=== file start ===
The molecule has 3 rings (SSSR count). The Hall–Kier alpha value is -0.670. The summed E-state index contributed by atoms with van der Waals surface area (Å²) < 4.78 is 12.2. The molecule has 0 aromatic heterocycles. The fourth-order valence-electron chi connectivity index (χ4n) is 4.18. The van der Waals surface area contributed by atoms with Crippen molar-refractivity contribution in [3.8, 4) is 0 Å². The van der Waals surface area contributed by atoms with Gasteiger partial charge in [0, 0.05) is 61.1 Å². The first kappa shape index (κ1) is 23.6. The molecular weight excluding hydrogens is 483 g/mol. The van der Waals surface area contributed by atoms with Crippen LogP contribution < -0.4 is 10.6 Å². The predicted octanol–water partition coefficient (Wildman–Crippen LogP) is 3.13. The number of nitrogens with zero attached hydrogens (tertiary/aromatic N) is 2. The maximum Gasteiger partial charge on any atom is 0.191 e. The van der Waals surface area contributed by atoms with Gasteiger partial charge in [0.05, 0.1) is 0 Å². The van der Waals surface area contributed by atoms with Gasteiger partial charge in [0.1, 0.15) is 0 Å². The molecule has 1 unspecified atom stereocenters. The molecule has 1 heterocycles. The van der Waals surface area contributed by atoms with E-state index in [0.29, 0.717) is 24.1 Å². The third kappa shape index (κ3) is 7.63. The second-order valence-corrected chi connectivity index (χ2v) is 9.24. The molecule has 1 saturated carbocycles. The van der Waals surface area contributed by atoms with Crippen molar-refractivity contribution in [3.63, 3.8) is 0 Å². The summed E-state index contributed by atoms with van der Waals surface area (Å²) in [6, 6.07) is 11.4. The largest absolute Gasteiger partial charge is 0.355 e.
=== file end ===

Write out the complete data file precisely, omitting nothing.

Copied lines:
The molecule has 3 rings (SSSR count). The Hall–Kier alpha value is -0.670. The summed E-state index contributed by atoms with van der Waals surface area (Å²) < 4.78 is 12.2. The molecule has 0 aromatic heterocycles. The fourth-order valence-electron chi connectivity index (χ4n) is 4.18. The van der Waals surface area contributed by atoms with Crippen molar-refractivity contribution in [3.8, 4) is 0 Å². The van der Waals surface area contributed by atoms with Gasteiger partial charge in [0, 0.05) is 61.1 Å². The first kappa shape index (κ1) is 23.6. The molecular weight excluding hydrogens is 483 g/mol. The van der Waals surface area contributed by atoms with Crippen LogP contribution < -0.4 is 10.6 Å². The predicted octanol–water partition coefficient (Wildman–Crippen LogP) is 3.13. The number of nitrogens with zero attached hydrogens (tertiary/aromatic N) is 2. The maximum Gasteiger partial charge on any atom is 0.191 e. The van der Waals surface area contributed by atoms with Gasteiger partial charge in [0.05, 0.1) is 0 Å². The van der Waals surface area contributed by atoms with Gasteiger partial charge in [0.1, 0.15) is 0 Å². The molecule has 1 unspecified atom stereocenters. The molecule has 1 heterocycles. The van der Waals surface area contributed by atoms with E-state index in [0.29, 0.717) is 24.1 Å². The third kappa shape index (κ3) is 7.63. The second-order valence-corrected chi connectivity index (χ2v) is 9.24. The molecule has 1 saturated carbocycles. The van der Waals surface area contributed by atoms with Crippen molar-refractivity contribution in [3.63, 3.8) is 0 Å². The summed E-state index contributed by atoms with van der Waals surface area (Å²) in [6, 6.07) is 11.4. The largest absolute Gasteiger partial charge is 0.355 e.